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  • Surprising Justin Trudeau Facts

    With talk of Trudeau making a bid for the Liberal leadership reaching a fever pitch (again), HuffPost takes a look at some surprising facts about Canada's perpetual PM-in-waiting. (CP)

  • 11. Politics On Mother's Side Too

    Trudeau's maternal grandfather <a href="" target="_hplink">James Sinclair</a> was a Liberal MP and cabinet minister in Louis St.-Laurent's government in the 1950s. (House of Commons) <em><strong>CORRECTION</strong>: An earlier version of this slide incorrectly said Sinclair was a Progressive Conservative MP.</em>

  • 10. Born In Office

    <a href="" target="_hplink">Trudeau was only the second child ever to be born while a parent was prime minister</a>. The first was John A. Macdonald's youngest daughter Margaret Mary Macdonald. Trudeau's younger brothers, Alexandre (Sacha) and Michel were the third and fourth. (CP)

  • 9. Educated Enough?

    Trudeau has a Bachelor of Arts degree from McGill and a Bachelor of Education from UBC. He also studied engineering at the Université de Montréal and environmental geography at McGill, but never finished degrees in those fields.

  • 8. Enemies To Friends

    While fathers Brian Mulroney and Pierre Trudeau were rivals, sons Justin and Ben are friends. Mulroney attended Trudeau's wedding to Sophie Grégoire. Grégoire has worked as Quebec correspondent for CTV's eTalk, which is hosted by Mulroney. (CP)

  • 7. Let Them Eat Anything But Cake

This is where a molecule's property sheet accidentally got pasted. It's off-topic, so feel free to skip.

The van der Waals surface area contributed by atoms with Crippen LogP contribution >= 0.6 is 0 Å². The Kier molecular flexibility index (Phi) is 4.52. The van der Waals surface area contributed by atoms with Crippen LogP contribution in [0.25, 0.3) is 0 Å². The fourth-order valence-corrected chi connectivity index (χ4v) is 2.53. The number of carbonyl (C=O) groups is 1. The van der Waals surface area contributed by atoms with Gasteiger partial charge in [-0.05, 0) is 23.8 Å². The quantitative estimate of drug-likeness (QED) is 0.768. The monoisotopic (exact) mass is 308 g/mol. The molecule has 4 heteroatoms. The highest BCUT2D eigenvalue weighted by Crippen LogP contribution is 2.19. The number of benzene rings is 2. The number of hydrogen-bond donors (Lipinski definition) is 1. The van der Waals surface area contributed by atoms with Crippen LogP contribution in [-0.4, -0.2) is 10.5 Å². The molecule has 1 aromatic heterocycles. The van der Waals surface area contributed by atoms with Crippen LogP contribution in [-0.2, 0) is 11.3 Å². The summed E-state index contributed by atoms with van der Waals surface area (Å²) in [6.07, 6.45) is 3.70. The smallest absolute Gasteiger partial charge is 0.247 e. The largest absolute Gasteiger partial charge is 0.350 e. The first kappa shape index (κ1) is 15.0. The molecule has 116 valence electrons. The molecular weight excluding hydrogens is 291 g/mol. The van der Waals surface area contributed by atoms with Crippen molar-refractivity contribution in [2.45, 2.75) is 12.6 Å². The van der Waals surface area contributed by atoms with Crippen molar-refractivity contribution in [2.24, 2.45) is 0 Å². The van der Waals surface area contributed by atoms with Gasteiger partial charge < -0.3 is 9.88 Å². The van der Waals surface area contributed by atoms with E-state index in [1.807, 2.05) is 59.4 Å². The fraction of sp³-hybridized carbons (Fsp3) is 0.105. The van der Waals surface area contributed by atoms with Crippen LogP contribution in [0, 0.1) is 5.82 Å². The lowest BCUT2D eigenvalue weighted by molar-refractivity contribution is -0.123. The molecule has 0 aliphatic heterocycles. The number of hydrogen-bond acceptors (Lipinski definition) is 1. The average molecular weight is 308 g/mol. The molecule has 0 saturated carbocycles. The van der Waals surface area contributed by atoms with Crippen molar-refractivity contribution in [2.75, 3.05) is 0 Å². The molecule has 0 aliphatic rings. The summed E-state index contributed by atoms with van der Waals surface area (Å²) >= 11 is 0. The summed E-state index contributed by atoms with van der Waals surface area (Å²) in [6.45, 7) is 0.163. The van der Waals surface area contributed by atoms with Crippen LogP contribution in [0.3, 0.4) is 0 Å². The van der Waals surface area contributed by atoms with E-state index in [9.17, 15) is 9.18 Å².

Trudeau didn't have cake at his wedding, with <a href="" target="_hplink">Sophie arguing that people never eat it anyway</a>. (Shutterstock)

  • 6. Born On Christmas

    <a href="" target="_hplink">Trudeau entered the world on December 25, 1971</a>.

  • 5. Two Tattoos In One

    Trudeau has a large tattoo on his left shoulder. <a href="!/justinpjtrudeau/statuses/179973685136998400" target="_hplink">The planet Earth inside a Haida raven</a>. Trudeau got the globe tattoo when he was 23 and the raven when he turned 40. (Media Ball)

  • 4. Keeping It In The Family

    Trudeau and his wife Sophie have two children, Xavier James (4) and Ella-Grace Margaret (3). Both are partially named after family.<a href="" target="_hplink"> Xavier James is named after Trudeau's maternal grandfather James Sinclair</a> (the politician) and <a href="" target="_hplink">Ella-Grace Margaret is named after Trudeau's mother Margaret and Grace Elliot, Trudeau's paternal grandmother</a>. Xavier also happens to share a birthday with Pierre Elliott Trudeau. (CP)

  • 3. Politician And Actor

    <a href="" target="_hplink">Trudeau played Talbot Mercer Papineau</a> in the 2007 CBC miniseries "The Great War."

  • 2. .. And Video Game Star

    <a href="" target="_hplink">Trudeau is prime minister in the dystopian future portrayed in the video game Deus Ex: Human Revolution</a>. (CP)

  • 1. Childhood Sweathearts

    Sophie used to visit the Trudeau family home when she was a child. She was a classmate and friend of Trudeau's youngest brother Michel, who died tragically in a B.C. avalanche in 1998. Justin and Sophie made contact again at a fundraiser in 2003 and soon after began dating. <a href="" target="_hplink">Trudeau was so smitten</a> that he declared they would spend the rest of their lives together on the very first date. (CP)